The Seams study set out to determine whether uniting America’s big grids would pay. Seven aging converter stations presently mediate the meager power flows across the East-West seam. Should power companies simply rebuild these electrical “stitches,” or should they upgrade to longer or stronger links? Seams’ working hypothesis had been that upgrading might create a more reliable, sustainable, and affordable U.S. power system. The study’s results bore that hypothesis out.
But Jereza’s email put the study in trouble: Her concern reached the top ranks at NREL and DOE, according to an August 22, 2018, email from NREL project leader, Aaron Bloom, to top researchers and planners at U.S. power companies and grid operators. “There was some significant political blowback at the most senior levels of DOE as a result,” Bloom wrote. “We hit a political trigger point.” Bloom noted that the email had reached Dan Brouillette, who was second in command to then–Secretary of Energy Rick Perry at the time, and has since taken over his position.
The fallout was swift: The lab grounded Bloom and Novacheck, prohibiting them from presenting the Seams results or even discussing the study outside NREL. At the end of 2018, Bloom left NREL for the private sector. Dale Osborn, a retired grid-planning expert and a key adviser to Seams, says Bloom thought his career was over at NREL. “He told me, ‘I’ll never get a decent project again,’” Osborn recalls.
And the $1.6 million study itself disappeared. NREL yanked the completed findings from its website and deleted power-flow visualizations from its YouTube channel. An NREL document shows that Bloom and Novacheck expected to submit an article to a top grid-engineering journal within six weeks after the Kansas event. That paper remains blocked two years later.
Withholding NREL’s grid research is an example of what experts such as Arjun Krishnaswami, a policy analyst at the Natural Resources Defense Council, calls the “deep politicization” of DOE and its national labs under Donald Trump. At a moment when Europe, China, and others are racing ahead with advanced long-distance energy-transmission technologies, grid experts say that technology has gone nowhere in the United States—thanks to a failure of leadership in Washington.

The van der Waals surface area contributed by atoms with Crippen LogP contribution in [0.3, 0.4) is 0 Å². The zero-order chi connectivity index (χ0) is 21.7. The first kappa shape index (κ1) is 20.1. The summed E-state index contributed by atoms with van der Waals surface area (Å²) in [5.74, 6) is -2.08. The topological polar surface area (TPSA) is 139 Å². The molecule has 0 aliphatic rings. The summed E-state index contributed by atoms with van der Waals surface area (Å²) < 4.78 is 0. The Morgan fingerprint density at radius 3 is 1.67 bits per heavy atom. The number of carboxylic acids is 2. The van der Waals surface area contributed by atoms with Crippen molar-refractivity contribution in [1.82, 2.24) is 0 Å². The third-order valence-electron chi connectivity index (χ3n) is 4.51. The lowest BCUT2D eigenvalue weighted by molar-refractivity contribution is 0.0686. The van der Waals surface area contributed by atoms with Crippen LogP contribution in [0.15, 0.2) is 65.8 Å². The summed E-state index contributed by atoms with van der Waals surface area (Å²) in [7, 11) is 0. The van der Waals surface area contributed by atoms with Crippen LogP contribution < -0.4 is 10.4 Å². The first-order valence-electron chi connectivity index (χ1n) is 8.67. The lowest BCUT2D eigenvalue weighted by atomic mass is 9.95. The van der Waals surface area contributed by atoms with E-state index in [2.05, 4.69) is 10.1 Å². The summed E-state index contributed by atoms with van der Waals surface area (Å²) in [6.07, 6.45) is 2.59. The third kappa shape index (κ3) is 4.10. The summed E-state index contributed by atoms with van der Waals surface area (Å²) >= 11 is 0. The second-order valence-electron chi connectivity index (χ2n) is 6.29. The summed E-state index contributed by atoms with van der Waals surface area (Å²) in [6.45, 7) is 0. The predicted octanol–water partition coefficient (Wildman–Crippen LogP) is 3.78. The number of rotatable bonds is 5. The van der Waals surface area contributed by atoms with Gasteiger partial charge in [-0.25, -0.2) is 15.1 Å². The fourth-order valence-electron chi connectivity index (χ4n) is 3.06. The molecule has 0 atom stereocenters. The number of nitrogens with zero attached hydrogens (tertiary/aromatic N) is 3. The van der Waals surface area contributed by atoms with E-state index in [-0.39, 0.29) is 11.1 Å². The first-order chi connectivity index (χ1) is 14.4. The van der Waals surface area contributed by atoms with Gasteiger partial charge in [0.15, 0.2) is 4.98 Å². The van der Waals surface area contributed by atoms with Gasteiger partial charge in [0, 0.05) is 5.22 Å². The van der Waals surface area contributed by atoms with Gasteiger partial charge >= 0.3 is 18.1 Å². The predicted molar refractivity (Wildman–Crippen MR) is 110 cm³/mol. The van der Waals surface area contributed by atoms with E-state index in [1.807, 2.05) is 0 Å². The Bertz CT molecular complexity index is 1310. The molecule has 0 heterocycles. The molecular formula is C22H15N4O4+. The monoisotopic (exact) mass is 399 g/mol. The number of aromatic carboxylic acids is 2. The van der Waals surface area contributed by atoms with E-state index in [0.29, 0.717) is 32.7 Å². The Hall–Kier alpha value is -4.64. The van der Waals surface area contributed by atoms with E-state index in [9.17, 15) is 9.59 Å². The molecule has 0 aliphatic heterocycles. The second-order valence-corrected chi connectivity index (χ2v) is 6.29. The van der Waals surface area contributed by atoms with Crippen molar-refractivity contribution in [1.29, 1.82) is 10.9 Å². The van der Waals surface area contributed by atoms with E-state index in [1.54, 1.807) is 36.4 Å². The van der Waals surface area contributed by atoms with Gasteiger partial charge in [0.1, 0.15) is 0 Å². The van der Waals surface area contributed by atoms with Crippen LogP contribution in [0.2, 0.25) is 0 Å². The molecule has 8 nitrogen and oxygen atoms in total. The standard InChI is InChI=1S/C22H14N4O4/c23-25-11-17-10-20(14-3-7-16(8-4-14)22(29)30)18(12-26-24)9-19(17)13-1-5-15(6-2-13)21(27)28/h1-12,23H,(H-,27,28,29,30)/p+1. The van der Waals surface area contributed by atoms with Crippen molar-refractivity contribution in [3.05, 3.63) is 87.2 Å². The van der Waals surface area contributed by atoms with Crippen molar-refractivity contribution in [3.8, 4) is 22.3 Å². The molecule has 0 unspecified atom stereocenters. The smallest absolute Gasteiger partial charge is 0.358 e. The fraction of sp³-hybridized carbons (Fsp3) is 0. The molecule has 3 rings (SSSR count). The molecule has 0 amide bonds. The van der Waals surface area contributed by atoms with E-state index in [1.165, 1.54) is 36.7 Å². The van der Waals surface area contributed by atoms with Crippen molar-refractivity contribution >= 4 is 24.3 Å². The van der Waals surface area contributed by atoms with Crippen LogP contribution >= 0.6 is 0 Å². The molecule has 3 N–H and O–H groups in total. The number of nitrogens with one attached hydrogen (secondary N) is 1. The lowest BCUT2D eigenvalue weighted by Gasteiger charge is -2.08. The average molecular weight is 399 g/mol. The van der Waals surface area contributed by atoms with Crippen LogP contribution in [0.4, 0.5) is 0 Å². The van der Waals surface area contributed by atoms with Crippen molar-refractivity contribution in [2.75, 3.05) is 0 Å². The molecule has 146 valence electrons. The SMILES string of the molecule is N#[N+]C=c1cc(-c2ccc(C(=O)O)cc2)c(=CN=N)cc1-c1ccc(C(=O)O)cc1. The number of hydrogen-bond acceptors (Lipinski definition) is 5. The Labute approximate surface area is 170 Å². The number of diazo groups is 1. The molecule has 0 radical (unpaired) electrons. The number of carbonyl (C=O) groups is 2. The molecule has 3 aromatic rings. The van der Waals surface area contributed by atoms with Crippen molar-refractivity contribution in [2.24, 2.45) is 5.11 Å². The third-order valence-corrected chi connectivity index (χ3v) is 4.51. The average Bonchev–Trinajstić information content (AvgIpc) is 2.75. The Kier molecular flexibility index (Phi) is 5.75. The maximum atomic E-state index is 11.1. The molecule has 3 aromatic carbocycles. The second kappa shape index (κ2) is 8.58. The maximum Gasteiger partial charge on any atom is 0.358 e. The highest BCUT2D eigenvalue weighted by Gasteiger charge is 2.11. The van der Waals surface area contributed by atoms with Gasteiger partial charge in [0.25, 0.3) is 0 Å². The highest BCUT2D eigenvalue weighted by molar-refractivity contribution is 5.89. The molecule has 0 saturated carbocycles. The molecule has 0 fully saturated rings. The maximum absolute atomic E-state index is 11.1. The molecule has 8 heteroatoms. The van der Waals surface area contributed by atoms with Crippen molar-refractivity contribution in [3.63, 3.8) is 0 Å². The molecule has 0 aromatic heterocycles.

A few weeks before the Kansas summit, things were looking good for the Seams study. On July 26, 2018, Bloom was center stage at a grid symposium in Iowa, releasing the study’s findings. In invitations to the event, the transmission enhancements Seams described had been billed as a “trillion-dollar economic event.” Bloom was on fire, speaking on his feet without notes for nearly two hours. “We’ve been imagining cleaner, bigger modern grids for about 40 years,” Bloom expounded, “and now is the time to make it happen.”
Bloom showed off his team’s sophisticated methodology using high-resolution video simulations. One simulation showed a hypothetical heatwave in August 2038, causing air conditioners to drive up power demand. As the rising sun swept across the U.S., yellow circles representing solar plants expanded. Surplus power from solar plants in the West flooded eastward, limiting the need for pricier and dirtier midwestern coal power. And as the sun set, the Midwest’s expansive wind farms began to spin, sending power westward and minimizing use of the West’s coal- and gas-fired generators.